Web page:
In those first minutes after the terrorists crashed the 757 into the Pentagon, hundreds of ordinary people performed extraordinary acts of courage. A Pentagon building contractor crawled through choking smoke on his hands and knees through four floors of offices near the crash site, helping people evacuate. He finally left the building only moments before that section of the building collapsed in a pile of smoldering rubble. An Army officer who lost part of one hand insisted that others get help first. Countless men took off their shirts, tore them into strips and soaked them in water to pass around as makeshift face masks in the burning smoke.
Anthony Freeman, a building inspector with 18 years at the Pentagon, and Daniel Murphy, an electrical engineer, groped their way through blackened tunnels and smoke-filled hallways to evacuate survivors and shut down critical systems. Air handling systems had to be stopped and restarted to prevent carbon monoxide and other poisons from filling the building. The chilled-water system had to be repressurized to provide water for firefighting and to power air-conditioning units that kept critical computer systems from overheating. Electricity had to be shut down and brought back on.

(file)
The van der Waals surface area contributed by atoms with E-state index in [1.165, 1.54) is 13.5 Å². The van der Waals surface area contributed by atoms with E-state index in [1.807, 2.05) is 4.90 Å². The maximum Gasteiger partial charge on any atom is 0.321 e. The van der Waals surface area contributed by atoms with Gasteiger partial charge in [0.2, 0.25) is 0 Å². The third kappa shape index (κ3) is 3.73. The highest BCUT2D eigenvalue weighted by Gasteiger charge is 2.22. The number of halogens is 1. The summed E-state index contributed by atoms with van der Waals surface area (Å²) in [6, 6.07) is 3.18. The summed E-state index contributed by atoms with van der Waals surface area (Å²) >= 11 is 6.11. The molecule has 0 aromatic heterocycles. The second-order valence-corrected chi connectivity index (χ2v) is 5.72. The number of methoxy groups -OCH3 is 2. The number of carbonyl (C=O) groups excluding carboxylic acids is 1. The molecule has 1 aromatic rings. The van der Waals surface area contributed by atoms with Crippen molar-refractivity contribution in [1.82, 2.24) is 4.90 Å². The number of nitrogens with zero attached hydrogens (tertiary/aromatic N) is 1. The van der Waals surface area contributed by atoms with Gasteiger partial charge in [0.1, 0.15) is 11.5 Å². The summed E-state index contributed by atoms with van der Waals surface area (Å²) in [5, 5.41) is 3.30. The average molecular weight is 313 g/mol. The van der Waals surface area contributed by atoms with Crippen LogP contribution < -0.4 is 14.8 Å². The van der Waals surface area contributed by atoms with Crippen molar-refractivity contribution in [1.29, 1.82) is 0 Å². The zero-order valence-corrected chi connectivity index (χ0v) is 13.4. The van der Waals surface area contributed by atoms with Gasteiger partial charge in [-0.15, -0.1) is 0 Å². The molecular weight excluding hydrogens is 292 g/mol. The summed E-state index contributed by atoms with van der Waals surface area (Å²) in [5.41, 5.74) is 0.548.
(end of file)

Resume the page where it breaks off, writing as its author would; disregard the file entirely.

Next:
"There were a lot of heroes that day," Carter says. "We had about 60 people here-they never evacuated. Most of them would just tell you they were only doing their job, but they were heroes on Tuesday."
Like a doctor treating a patient in intensive care, the Federal Facilities Division staff monitored the Pentagon's vital signs and kept power flowing to the National Military Command Center-the central nervous system of military operations. Defense Secretary Donald Rumsfeld, after helping to evacuate employees at the crash site, immediately joined other senior leaders at the command center to monitor the situation and plan the military response.
Grief 'Beyond Description'